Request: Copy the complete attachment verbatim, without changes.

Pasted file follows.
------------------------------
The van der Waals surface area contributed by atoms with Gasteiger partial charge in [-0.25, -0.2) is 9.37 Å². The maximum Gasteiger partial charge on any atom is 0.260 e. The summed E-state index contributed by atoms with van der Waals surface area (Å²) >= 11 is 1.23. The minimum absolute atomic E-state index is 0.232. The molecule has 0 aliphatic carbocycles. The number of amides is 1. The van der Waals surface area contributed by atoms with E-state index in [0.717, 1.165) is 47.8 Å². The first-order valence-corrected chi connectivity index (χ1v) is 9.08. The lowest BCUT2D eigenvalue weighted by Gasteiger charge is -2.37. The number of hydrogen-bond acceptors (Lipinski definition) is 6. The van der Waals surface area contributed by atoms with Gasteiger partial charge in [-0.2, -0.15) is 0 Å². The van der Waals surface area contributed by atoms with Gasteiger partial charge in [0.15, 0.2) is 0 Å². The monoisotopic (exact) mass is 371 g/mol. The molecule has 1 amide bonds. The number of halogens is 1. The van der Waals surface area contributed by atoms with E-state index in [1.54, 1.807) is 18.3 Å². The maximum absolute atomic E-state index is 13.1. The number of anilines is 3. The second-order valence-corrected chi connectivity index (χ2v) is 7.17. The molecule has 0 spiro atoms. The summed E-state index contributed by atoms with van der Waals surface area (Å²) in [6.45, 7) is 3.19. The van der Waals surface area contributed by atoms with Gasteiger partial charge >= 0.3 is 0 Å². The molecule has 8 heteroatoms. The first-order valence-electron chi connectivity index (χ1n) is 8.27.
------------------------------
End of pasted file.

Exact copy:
The van der Waals surface area contributed by atoms with Gasteiger partial charge in [-0.25, -0.2) is 9.37 Å². The maximum Gasteiger partial charge on any atom is 0.260 e. The summed E-state index contributed by atoms with van der Waals surface area (Å²) >= 11 is 1.23. The minimum absolute atomic E-state index is 0.232. The molecule has 0 aliphatic carbocycles. The number of amides is 1. The van der Waals surface area contributed by atoms with E-state index in [0.717, 1.165) is 47.8 Å². The first-order valence-corrected chi connectivity index (χ1v) is 9.08. The lowest BCUT2D eigenvalue weighted by Gasteiger charge is -2.37. The number of hydrogen-bond acceptors (Lipinski definition) is 6. The van der Waals surface area contributed by atoms with Gasteiger partial charge in [-0.2, -0.15) is 0 Å². The van der Waals surface area contributed by atoms with Gasteiger partial charge in [0.15, 0.2) is 0 Å². The monoisotopic (exact) mass is 371 g/mol. The molecule has 1 amide bonds. The number of halogens is 1. The van der Waals surface area contributed by atoms with E-state index in [1.54, 1.807) is 18.3 Å². The maximum absolute atomic E-state index is 13.1. The number of anilines is 3. The second-order valence-corrected chi connectivity index (χ2v) is 7.17. The molecule has 0 spiro atoms. The summed E-state index contributed by atoms with van der Waals surface area (Å²) in [6.45, 7) is 3.19. The van der Waals surface area contributed by atoms with Gasteiger partial charge >= 0.3 is 0 Å². The molecule has 8 heteroatoms. The first-order valence-electron chi connectivity index (χ1n) is 8.27.